My son, who is nine, does not have autism. He is highly verbal — sometimes not stopping for breath. He looks you in the eye and desperately wants to be a part of things and to have friends. These are not things that kids with autism do, or feel (as we understand it.)
But, he does: feel like you are stabbing him if you touch him suddenly, and if he doesn’t know you well, he doesn’t want you touching him at all. Sometimes swimming lessons and tae kwon do classes would end in screaming because of instructors correcting his form. He’s ended up in the corner, literally, yelling at the top of his voice when doctor’s want to do a physical exam or change the wire on his braces.
One time he threw up because he was getting an impression of his mouth done at the orthodontist’s and it took 45 minutes to coax him through the rest of the appointment. Actually, if I remember correctly, we even needed to come back a different day to finish the appointment.
When the doorbell rings and the dogs go barking and charging to the door, Robert covers his ears and yells even louder than them. He used to do this when the coffee grinder, blender or vacuum cleaner would run, too. And he still does it if the vhs tape comes to the end and suddenly shuts off with that loud “snow” before it rewinds. He still refuses to be around the vacuum.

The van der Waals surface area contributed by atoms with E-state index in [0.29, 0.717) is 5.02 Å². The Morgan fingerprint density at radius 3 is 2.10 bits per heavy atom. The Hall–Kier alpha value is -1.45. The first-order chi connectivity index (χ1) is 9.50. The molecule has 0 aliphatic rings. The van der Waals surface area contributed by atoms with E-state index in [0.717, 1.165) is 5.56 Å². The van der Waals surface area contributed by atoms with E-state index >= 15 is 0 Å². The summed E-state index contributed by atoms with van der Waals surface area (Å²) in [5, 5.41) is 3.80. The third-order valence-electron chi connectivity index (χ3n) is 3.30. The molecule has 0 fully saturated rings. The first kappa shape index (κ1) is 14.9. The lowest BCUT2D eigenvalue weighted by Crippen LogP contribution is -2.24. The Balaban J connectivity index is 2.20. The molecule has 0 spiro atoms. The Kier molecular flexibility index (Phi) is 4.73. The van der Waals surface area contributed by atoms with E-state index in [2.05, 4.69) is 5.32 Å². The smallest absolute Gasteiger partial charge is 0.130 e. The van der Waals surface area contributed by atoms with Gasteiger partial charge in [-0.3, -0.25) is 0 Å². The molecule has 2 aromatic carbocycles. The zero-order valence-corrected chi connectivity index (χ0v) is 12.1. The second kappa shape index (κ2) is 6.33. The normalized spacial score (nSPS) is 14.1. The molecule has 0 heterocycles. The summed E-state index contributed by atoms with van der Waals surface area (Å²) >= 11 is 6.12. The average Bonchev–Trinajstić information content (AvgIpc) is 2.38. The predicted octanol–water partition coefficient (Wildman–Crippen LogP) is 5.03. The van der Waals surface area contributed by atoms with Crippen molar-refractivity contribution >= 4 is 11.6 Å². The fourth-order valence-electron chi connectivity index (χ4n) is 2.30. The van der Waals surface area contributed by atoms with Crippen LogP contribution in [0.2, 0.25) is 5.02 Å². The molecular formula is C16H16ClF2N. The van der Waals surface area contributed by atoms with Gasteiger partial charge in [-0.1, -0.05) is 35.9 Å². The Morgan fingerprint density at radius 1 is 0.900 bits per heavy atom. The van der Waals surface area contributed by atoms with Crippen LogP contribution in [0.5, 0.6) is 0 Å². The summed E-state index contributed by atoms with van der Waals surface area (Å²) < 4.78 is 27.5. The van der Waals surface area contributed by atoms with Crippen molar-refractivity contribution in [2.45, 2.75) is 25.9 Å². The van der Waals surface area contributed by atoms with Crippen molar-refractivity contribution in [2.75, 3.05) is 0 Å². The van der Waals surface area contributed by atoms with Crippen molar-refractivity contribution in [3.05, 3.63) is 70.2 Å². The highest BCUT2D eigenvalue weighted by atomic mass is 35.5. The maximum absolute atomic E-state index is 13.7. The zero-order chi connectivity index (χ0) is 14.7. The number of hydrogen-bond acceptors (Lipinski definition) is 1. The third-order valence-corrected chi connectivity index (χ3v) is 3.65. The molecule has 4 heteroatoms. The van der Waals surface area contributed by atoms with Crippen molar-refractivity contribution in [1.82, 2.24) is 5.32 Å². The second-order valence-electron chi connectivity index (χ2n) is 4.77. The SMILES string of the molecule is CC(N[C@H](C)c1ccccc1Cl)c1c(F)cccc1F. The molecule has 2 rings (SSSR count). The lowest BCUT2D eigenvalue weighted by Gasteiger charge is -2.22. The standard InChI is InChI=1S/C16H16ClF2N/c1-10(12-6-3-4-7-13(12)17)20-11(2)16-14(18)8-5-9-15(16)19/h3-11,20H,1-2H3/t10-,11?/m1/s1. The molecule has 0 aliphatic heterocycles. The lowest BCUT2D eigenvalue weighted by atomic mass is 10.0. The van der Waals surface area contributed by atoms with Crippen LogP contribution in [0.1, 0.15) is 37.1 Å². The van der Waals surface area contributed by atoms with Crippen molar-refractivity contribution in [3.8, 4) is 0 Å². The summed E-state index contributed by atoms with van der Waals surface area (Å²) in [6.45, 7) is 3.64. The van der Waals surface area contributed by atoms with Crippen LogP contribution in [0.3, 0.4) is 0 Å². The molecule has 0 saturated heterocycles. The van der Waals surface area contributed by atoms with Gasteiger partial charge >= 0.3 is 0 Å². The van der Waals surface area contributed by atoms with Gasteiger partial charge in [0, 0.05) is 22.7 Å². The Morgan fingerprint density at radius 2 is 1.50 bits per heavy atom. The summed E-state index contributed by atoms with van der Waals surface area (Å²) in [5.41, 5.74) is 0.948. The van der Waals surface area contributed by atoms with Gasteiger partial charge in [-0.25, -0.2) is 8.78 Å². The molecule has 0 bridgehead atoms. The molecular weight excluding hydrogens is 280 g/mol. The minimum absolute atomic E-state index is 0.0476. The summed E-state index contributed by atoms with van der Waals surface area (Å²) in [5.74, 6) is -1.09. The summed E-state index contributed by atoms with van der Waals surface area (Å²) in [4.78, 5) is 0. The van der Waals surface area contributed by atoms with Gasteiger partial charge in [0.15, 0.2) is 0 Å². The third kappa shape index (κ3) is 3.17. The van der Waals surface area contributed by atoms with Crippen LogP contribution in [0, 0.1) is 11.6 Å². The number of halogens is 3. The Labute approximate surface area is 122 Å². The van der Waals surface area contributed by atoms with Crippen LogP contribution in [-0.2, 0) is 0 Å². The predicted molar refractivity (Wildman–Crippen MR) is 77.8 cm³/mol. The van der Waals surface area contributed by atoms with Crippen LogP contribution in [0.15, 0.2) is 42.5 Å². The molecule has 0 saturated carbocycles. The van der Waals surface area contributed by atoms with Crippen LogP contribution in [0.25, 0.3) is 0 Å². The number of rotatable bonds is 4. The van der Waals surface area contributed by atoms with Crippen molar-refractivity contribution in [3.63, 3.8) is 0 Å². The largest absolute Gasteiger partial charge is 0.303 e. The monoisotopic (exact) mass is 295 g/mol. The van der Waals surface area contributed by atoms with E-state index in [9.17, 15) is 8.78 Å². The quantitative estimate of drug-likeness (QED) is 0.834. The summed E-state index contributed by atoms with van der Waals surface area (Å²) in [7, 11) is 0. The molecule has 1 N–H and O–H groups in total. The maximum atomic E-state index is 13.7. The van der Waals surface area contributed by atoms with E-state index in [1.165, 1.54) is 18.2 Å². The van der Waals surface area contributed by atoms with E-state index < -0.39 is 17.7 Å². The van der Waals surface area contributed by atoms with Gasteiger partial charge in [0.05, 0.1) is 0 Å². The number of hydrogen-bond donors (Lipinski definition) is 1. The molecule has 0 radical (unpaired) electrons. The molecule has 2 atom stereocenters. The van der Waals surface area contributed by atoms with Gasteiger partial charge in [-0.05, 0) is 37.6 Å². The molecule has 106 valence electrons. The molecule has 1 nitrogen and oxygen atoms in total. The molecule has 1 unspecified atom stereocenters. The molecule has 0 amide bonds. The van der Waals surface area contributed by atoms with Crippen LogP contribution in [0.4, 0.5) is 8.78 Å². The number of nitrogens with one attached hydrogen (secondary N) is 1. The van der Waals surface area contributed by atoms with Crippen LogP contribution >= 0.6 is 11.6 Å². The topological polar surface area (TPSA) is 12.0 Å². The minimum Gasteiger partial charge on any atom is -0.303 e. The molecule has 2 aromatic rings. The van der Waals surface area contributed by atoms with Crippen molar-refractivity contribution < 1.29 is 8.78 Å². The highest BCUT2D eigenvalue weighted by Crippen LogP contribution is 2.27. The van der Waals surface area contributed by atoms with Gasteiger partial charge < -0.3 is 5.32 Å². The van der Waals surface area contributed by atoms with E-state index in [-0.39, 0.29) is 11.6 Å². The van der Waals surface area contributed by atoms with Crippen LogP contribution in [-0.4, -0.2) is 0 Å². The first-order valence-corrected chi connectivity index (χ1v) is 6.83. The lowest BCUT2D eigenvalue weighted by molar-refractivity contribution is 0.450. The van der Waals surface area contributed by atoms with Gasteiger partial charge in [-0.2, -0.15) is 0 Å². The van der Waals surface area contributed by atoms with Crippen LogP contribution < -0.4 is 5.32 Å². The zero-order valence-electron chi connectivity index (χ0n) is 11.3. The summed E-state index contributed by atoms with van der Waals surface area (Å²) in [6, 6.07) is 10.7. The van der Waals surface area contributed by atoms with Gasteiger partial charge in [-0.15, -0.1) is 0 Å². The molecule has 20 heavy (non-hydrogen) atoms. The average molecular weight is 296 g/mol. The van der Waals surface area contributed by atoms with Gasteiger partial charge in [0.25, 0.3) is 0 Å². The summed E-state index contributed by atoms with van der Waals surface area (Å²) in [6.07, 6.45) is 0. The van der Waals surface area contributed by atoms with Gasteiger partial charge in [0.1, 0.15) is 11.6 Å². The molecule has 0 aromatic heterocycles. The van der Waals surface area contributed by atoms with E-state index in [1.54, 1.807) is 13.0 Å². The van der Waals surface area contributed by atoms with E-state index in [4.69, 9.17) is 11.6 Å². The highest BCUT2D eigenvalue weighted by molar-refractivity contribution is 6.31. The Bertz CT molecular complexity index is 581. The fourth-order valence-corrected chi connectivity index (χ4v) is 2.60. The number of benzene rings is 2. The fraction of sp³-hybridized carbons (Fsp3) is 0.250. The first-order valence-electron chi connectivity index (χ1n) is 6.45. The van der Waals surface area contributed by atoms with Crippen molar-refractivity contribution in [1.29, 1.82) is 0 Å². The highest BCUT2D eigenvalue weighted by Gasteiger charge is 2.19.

He hates to wear socks and underwear, can’t stand pants with buttons or snaps because his fingers have a hard time with the mechanics and he doesn’t like to write. (I think the pencil or grip may hurt his hand.)
He wants friends but doesn’t understand it when they don’t want to play his games. Instead of asking a kid to play at a city pool with him, he’ll jump on him in the water. When he hugs you, he often will hang on you — or “hug you to the ground” — causing discomfort or pain.
He doesn’t understand where he is with his body a lot of the time. He lays on top of his sister — or his dogs — when he really wants to snuggle or be close to them to show affection.
He’s self-centered. And I mean that not in a rude way. It’s just that sometimes he’s aware of other people only as it pertains to him in his own universe. For instance, he’s hyper-sensitive if you’ve done something to negatively impact him, like bump into him or ask him to brush his teeth. These will be responded with — sometimes — physical retaliation (because it feels to him like your accidental bump was a punch in the arm) or a rageful yell and stomping of his feet. On the other hand, he has absolutely no idea when he negatively impacts you. To the point of blatantly denying that he’s just stepped on your hand when there were two witnesses to the action. He didn’t realize he’d done it, therefore he didn’t do it.